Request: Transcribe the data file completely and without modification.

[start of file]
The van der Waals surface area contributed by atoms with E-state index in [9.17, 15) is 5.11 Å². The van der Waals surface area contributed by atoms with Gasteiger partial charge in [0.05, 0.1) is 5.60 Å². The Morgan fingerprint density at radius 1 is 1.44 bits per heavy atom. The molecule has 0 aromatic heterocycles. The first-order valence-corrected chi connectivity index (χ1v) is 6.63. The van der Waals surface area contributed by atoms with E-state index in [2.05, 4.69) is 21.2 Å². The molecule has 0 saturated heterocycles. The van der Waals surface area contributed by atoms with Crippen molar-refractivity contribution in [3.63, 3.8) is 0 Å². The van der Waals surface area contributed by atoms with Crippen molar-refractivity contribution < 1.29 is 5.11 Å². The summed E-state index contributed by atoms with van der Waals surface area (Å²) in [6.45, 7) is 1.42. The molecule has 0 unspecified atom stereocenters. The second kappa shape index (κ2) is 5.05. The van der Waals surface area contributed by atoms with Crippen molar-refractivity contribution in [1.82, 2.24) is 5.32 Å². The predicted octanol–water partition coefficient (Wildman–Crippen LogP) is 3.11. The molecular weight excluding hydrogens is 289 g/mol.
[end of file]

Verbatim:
The van der Waals surface area contributed by atoms with E-state index in [9.17, 15) is 5.11 Å². The van der Waals surface area contributed by atoms with Gasteiger partial charge in [0.05, 0.1) is 5.60 Å². The Morgan fingerprint density at radius 1 is 1.44 bits per heavy atom. The molecule has 0 aromatic heterocycles. The first-order valence-corrected chi connectivity index (χ1v) is 6.63. The van der Waals surface area contributed by atoms with E-state index in [2.05, 4.69) is 21.2 Å². The molecule has 0 saturated heterocycles. The van der Waals surface area contributed by atoms with Crippen molar-refractivity contribution in [3.63, 3.8) is 0 Å². The van der Waals surface area contributed by atoms with Crippen molar-refractivity contribution < 1.29 is 5.11 Å². The summed E-state index contributed by atoms with van der Waals surface area (Å²) in [6.45, 7) is 1.42. The molecule has 0 unspecified atom stereocenters. The second kappa shape index (κ2) is 5.05. The van der Waals surface area contributed by atoms with Crippen molar-refractivity contribution in [1.82, 2.24) is 5.32 Å². The predicted octanol–water partition coefficient (Wildman–Crippen LogP) is 3.11. The molecular weight excluding hydrogens is 289 g/mol.